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What exactly is pain and suffering?

If you've been injured in an accident or on the job, the attorneys of Hach & Rose, LLP have the knowledge, skills, and experience required to hold the party responsible for your injury accountable.

Last Updated: 07-25-2023
Written by: Michael A. Rose and Gregory Hach

Many of the articles on this blog mention pain and suffering as a factor in winning compensation in personal injury cases. But how does the law define it? Understanding how insurance companies and the law define and calculate pain and suffering is important to ensure you are awarded appropriate compensation. 

Definition of Pain and Suffering

“Pain and suffering” can be divided into physical and emotional/mental categories. 

Physical pain and suffering refer to the claimant’s injuries sustained due to the injury. This includes discomfort and pain immediately after the accident to the time the claim was filed, plus whatever physical pain and negative health effects the claimant anticipates experiencing in the future as a result of the accident.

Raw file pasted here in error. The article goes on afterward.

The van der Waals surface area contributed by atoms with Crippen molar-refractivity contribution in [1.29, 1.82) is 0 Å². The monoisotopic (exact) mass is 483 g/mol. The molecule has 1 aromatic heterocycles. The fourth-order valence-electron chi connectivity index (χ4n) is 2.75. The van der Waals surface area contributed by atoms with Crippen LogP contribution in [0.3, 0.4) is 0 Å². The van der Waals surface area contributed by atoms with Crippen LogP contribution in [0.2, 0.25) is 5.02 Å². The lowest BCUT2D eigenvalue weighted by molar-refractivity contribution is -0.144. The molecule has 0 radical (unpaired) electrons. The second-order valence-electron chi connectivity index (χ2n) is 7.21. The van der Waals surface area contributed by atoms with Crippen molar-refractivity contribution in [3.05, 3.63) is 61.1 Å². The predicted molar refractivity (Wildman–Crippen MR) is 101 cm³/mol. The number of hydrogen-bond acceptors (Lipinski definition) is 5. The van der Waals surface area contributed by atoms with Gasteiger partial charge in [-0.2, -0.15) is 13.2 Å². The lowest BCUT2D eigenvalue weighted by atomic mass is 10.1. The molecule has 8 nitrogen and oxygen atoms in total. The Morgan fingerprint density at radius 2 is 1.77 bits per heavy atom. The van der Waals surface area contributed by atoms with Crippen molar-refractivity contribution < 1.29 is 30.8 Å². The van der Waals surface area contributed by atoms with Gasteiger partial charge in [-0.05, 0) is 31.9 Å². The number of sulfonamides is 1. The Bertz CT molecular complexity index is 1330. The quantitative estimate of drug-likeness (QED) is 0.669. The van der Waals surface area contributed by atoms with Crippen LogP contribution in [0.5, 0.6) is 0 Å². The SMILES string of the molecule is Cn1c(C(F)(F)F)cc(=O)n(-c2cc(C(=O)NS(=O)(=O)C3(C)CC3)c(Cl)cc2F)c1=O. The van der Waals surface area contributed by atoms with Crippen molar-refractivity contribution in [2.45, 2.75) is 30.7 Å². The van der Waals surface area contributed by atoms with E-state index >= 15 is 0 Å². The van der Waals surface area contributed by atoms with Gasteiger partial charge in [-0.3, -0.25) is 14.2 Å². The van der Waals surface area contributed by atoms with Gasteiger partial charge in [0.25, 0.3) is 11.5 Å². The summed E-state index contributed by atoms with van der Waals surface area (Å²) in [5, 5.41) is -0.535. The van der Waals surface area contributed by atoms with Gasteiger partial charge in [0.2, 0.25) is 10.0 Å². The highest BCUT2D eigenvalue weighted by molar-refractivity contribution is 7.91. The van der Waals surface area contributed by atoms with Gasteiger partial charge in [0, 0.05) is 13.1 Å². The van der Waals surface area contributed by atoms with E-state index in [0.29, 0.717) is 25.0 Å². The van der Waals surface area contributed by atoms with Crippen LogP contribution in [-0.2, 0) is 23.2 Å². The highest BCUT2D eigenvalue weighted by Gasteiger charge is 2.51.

Mental pain and suffering refer to the negative emotional effects the claimant experienced as a by-product of their physical pain. This could be embarrassment, shock, loss of interest in life, anxiety, or anger. Like physical pain and suffering, the mental definition also includes any mental and emotional anguish the claimant anticipates experiencing in the future as a direct side effect of the accident. Some more serious emotional pain and suffering include PTSD, depression, mood swings, and sexual dysfunction. 

How the courts calculate pain and suffering

A jury will be responsible for determining how much to award a plaintiff if a personal injury case goes to trial. Generally, the judge advises the jury to use their best judgment when deciding on an amount to award. This is because there is no set rulebook or rubric regarding the calculation. The jury will usually consider the plaintiff’s credibility. Whether expert testimony supports the plaintiff’s claims. If the plaintiff has a criminal record, and whether they believe the plaintiff exaggerated their injuries. 

A “multiplier” is sometimes used to calculate the amount, but not always. The multiplier multiplies the plaintiff’s “special damages.” To calculate how much to award, those include total medical bills and lost wages, by a number between 1.5 and 4. 

Contact a New York Injury Attorney

You may be entitled to compensation if you have been injured due to someone else’s negligence. If you have experienced pain and suffering due to that injury, the experienced injury attorneys at Hach & Rose, LLP can assist you with understanding your rights and building a case. Call our office at (212) 779-0057 or contact us online to schedule your free consultation today.

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